Planning Portal

DCAN 3: Bookmaking Offices

Issued by: Department of the Environment
Status: Final
Published: 1983
The purpose of this Advice Note is to give general guidance to intending developers, their professional advisors and agents. It is designed to provide advice on the planning criteria to be applied when an application for this form of development is being considered. It should be stressed that the note is not a specific statement of Departmental policy but rather one of advice and guidance.
Each application or appeal is treated on its merits and the application of the guidance given to a particular case is always a matter calling for judgement.
Any legal views stated in this note have no statutory force and should not be relied upon as an authoritative interpretation of the law.
A list of other current notes in this series can be obtained from Divisional Planning Offices or from the Planning Service Headquarters.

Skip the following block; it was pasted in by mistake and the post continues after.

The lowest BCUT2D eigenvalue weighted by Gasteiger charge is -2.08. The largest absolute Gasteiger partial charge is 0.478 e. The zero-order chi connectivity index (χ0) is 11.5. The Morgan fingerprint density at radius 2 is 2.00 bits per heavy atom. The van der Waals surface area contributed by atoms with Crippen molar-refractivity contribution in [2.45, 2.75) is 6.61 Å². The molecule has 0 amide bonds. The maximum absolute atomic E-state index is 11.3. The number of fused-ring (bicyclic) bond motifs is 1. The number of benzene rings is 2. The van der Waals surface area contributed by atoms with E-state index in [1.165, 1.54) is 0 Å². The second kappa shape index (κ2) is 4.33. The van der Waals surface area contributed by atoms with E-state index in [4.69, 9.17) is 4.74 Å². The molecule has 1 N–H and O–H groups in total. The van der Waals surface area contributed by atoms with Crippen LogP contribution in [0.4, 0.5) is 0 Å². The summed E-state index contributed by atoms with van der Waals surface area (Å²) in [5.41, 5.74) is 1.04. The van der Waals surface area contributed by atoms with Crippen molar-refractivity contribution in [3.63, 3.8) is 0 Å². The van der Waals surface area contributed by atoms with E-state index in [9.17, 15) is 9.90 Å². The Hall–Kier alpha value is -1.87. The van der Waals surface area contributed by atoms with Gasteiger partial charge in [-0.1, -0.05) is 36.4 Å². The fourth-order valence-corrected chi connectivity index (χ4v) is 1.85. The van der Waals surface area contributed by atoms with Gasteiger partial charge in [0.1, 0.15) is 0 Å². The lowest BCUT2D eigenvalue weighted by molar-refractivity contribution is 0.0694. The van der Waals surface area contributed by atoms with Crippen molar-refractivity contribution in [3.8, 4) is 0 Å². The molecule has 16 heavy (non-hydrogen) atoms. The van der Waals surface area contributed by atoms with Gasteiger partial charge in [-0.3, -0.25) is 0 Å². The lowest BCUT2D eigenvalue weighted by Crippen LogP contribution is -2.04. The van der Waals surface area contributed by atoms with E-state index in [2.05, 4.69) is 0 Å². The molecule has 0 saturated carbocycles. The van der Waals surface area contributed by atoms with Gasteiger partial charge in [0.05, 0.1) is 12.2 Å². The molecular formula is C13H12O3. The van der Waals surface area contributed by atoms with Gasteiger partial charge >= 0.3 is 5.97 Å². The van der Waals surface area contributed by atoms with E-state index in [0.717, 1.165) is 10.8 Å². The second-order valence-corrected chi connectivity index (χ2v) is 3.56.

1. This note deals with the planning issues that arise concerning applications to establish bookmaking offices, however described, and sets out the criteria which the Department will take into account when determining such proposals.
  2. A proposal to develop a bookmaking office, whether by new construction or by the material change of use of existing premises, requires planning permission. Bookmaking offices are expressly excluded from the definitions of both "shop" and "office" given in the Planning (Use Classes) Order 1973 so that a change in the use of either type of premises will require the consent of the Department.
  3. Additionally, to operate within the law, bookmaking offices require to be licensed under the Betting and Lotteries Act (NI) 1957. It is a matter for an applicant to decide in what order he will seek a licence and apply for planning permission. Normally, however, planning permission is sought first. Planning permission cannot be withheld solely on the grounds that the premises have not been licensed.